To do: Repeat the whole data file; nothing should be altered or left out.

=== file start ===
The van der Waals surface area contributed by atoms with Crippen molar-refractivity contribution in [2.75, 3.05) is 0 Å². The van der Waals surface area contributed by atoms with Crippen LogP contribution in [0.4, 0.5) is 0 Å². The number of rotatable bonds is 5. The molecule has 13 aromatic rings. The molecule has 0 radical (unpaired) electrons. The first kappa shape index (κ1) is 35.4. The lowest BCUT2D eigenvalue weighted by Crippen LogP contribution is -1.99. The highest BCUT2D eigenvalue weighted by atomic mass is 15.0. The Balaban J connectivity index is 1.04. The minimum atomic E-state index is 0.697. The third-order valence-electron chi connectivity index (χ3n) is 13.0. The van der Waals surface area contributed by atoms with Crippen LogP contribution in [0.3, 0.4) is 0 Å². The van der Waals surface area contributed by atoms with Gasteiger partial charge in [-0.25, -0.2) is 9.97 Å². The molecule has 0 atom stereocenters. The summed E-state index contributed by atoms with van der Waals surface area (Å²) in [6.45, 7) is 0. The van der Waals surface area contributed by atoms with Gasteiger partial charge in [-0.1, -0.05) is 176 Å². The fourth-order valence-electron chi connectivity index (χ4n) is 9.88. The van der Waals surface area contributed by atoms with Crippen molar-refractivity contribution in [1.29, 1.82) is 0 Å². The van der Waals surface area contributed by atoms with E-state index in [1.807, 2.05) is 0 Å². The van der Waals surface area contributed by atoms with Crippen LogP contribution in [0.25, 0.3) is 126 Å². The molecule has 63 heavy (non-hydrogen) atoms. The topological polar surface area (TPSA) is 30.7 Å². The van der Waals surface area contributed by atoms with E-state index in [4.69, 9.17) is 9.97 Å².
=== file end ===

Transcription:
The van der Waals surface area contributed by atoms with Crippen molar-refractivity contribution in [2.75, 3.05) is 0 Å². The van der Waals surface area contributed by atoms with Crippen LogP contribution in [0.4, 0.5) is 0 Å². The number of rotatable bonds is 5. The molecule has 13 aromatic rings. The molecule has 0 radical (unpaired) electrons. The first kappa shape index (κ1) is 35.4. The lowest BCUT2D eigenvalue weighted by Crippen LogP contribution is -1.99. The highest BCUT2D eigenvalue weighted by atomic mass is 15.0. The Balaban J connectivity index is 1.04. The minimum atomic E-state index is 0.697. The third-order valence-electron chi connectivity index (χ3n) is 13.0. The van der Waals surface area contributed by atoms with Crippen LogP contribution in [0.3, 0.4) is 0 Å². The van der Waals surface area contributed by atoms with Gasteiger partial charge in [-0.25, -0.2) is 9.97 Å². The molecule has 0 atom stereocenters. The summed E-state index contributed by atoms with van der Waals surface area (Å²) in [6.45, 7) is 0. The van der Waals surface area contributed by atoms with Gasteiger partial charge in [-0.1, -0.05) is 176 Å². The fourth-order valence-electron chi connectivity index (χ4n) is 9.88. The van der Waals surface area contributed by atoms with Crippen molar-refractivity contribution in [1.29, 1.82) is 0 Å². The van der Waals surface area contributed by atoms with E-state index in [1.807, 2.05) is 0 Å². The van der Waals surface area contributed by atoms with Crippen LogP contribution in [0.25, 0.3) is 126 Å². The molecule has 63 heavy (non-hydrogen) atoms. The topological polar surface area (TPSA) is 30.7 Å². The van der Waals surface area contributed by atoms with E-state index in [4.69, 9.17) is 9.97 Å².